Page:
June 16, 2024

What To Do and What Not To Do While on Bail

When someone commits a crime, the judge may permit release until the trial occurs. The accused pays bail and is allowed to reenter society with the bond acting as a promise to return and act appropriately. While out, it’s important that you behave and avoid decisions that could revoke this liberty. Be careful, and consider your actions.

How To Act While On Bail

You likely worked with a bondsman to schedule and arrange your freedom. Listen to the rules set out by the court and Lancaster county bail bonds companies to understand what is acceptable. Set up times to contact the bondsman as this allows him or her to know where you are.

At this time, you want to avoid future trouble and should remain focused on being a good citizen. Stay away from groups of friends that could involve you in illegal or dangerous activities, and be careful of your drinking. It’s best not to draw attention to yourself right now.

Work a lot! While you don’t want to overdo it, you can and should find employment. Positive behaviors show citizenship and hope to improve yourself and society; therefore, getting and keeping a job is a good thing.

What Not To Do

Be respectful of the court system. Show up to your appointments on time, especially hearings. These actions demonstrate consideration and politeness. You do not want to anger the judge or lawyers.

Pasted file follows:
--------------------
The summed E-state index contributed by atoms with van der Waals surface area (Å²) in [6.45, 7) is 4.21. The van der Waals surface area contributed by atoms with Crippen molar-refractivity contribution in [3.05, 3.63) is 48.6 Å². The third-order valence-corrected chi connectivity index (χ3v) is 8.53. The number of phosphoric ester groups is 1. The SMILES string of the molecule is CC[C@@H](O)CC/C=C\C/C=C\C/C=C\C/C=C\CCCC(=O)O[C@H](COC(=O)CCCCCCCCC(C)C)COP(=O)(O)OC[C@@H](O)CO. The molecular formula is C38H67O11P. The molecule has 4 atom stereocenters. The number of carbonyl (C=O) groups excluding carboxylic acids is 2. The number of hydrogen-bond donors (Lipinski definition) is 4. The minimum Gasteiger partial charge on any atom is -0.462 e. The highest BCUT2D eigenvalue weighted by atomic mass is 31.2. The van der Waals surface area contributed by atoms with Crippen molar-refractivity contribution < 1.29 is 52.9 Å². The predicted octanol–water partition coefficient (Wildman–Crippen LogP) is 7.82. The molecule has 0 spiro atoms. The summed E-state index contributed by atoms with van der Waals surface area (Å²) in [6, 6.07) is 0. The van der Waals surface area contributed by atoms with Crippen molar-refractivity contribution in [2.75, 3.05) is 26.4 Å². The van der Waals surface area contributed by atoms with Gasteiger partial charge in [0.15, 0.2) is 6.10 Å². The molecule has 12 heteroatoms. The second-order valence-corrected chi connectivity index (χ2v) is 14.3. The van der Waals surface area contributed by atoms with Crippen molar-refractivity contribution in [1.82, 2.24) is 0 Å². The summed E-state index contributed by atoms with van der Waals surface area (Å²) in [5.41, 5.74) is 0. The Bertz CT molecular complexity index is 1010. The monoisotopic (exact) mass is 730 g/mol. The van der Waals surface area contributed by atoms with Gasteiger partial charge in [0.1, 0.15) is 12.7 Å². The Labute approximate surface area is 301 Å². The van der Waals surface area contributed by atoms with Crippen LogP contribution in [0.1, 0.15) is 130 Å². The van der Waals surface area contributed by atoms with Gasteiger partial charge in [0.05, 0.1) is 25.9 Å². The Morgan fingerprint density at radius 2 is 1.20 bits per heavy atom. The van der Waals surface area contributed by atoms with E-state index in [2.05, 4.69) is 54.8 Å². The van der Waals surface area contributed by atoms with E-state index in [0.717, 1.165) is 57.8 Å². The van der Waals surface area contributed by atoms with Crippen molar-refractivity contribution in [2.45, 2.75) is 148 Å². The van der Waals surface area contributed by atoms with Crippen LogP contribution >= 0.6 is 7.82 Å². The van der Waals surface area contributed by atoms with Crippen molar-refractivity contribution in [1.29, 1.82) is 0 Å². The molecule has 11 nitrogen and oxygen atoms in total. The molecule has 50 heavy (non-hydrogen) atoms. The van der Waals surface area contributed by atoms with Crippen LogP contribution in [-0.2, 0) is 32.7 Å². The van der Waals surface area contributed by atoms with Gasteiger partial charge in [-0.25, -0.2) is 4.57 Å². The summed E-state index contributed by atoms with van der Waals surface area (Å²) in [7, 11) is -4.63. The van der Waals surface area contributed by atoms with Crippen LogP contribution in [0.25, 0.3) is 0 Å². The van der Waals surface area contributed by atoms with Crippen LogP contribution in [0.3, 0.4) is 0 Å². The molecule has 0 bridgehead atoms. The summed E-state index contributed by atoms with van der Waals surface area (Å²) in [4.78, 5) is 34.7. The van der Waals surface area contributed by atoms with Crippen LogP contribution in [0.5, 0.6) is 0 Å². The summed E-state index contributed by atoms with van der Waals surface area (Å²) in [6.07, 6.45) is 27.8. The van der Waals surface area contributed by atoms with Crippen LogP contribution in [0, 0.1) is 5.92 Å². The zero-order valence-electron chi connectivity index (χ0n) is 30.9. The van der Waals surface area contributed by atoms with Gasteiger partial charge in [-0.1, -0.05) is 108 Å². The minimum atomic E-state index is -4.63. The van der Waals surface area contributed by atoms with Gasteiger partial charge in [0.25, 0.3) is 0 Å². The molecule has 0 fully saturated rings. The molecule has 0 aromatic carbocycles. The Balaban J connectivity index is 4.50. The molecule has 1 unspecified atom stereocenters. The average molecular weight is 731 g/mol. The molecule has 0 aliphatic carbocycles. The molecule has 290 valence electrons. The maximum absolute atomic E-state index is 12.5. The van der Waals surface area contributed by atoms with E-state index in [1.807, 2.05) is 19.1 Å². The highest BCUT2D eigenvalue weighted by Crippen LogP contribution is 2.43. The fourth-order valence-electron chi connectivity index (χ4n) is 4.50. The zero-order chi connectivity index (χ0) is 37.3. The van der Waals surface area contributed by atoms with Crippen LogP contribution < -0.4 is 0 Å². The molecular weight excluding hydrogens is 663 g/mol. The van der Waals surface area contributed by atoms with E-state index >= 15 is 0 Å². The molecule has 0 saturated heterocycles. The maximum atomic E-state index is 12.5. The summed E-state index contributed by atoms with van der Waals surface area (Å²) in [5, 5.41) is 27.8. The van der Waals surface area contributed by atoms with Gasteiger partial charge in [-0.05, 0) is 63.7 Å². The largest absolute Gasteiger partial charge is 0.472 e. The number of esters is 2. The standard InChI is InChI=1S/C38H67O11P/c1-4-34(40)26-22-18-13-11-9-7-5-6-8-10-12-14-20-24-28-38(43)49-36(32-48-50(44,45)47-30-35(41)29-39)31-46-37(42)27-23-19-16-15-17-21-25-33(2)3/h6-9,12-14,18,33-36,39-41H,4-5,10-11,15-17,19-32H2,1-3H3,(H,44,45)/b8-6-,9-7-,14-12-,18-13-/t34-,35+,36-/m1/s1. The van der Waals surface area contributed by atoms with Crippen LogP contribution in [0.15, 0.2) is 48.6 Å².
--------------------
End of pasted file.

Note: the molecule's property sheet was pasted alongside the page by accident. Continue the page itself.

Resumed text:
One major rule of bail is that you cannot, for any reason, leave the district without the court’s permission. Do not plan trips or plan to get out of town for a bit. If this occurs and the court finds out, you could be placed back in jail. It’s important to be responsible and hold the court up highly.

Whether you were arrested for battery or DUI, you should not have a weapon in your home during bail. Turn over weapons to the authorities, and be sure to discuss what you have given to them with your lawyer.

Do not take drugs or hang around people who do. If your lawyer or judge suspect this behavior, be willing to submit to a test.

Bond isn’t a right; it’s a privilege. When a judge releases you, it is with hope and faith that you can make the appropriate choices. Before you act, consider the rules of the bond. Keep decisions within the realm of the law.